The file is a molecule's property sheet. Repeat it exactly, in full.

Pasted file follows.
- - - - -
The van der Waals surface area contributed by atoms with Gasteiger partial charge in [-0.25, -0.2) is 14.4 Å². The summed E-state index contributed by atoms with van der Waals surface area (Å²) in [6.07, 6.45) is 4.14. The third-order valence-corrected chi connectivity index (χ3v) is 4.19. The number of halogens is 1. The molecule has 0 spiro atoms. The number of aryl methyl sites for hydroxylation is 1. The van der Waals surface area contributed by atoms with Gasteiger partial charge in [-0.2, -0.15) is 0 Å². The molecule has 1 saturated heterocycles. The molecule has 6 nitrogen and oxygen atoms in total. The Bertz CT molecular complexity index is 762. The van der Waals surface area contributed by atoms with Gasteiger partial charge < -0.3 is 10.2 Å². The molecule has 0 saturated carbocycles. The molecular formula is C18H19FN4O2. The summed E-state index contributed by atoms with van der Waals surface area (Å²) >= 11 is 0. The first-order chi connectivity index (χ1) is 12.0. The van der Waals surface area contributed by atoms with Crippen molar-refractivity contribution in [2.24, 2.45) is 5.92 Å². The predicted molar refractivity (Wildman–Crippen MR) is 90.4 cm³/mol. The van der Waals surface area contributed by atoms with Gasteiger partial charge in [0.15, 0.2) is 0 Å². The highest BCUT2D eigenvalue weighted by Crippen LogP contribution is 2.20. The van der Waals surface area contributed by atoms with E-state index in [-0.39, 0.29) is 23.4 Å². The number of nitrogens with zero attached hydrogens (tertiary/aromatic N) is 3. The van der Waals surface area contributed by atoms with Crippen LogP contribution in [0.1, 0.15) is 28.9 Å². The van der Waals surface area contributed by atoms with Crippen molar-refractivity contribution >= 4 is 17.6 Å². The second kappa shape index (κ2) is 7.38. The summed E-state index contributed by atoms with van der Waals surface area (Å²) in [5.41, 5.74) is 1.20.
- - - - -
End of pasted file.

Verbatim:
The van der Waals surface area contributed by atoms with Gasteiger partial charge in [-0.25, -0.2) is 14.4 Å². The summed E-state index contributed by atoms with van der Waals surface area (Å²) in [6.07, 6.45) is 4.14. The third-order valence-corrected chi connectivity index (χ3v) is 4.19. The number of halogens is 1. The molecule has 0 spiro atoms. The number of aryl methyl sites for hydroxylation is 1. The van der Waals surface area contributed by atoms with Gasteiger partial charge in [-0.2, -0.15) is 0 Å². The molecule has 1 saturated heterocycles. The molecule has 6 nitrogen and oxygen atoms in total. The Bertz CT molecular complexity index is 762. The van der Waals surface area contributed by atoms with Gasteiger partial charge < -0.3 is 10.2 Å². The molecule has 0 saturated carbocycles. The molecular formula is C18H19FN4O2. The summed E-state index contributed by atoms with van der Waals surface area (Å²) >= 11 is 0. The first-order chi connectivity index (χ1) is 12.0. The van der Waals surface area contributed by atoms with Crippen molar-refractivity contribution in [2.24, 2.45) is 5.92 Å². The predicted molar refractivity (Wildman–Crippen MR) is 90.4 cm³/mol. The van der Waals surface area contributed by atoms with Gasteiger partial charge in [0.15, 0.2) is 0 Å². The highest BCUT2D eigenvalue weighted by Crippen LogP contribution is 2.20. The van der Waals surface area contributed by atoms with E-state index in [-0.39, 0.29) is 23.4 Å². The number of nitrogens with zero attached hydrogens (tertiary/aromatic N) is 3. The van der Waals surface area contributed by atoms with Crippen LogP contribution in [0.1, 0.15) is 28.9 Å². The van der Waals surface area contributed by atoms with Crippen molar-refractivity contribution >= 4 is 17.6 Å². The second kappa shape index (κ2) is 7.38. The summed E-state index contributed by atoms with van der Waals surface area (Å²) in [5.41, 5.74) is 1.20.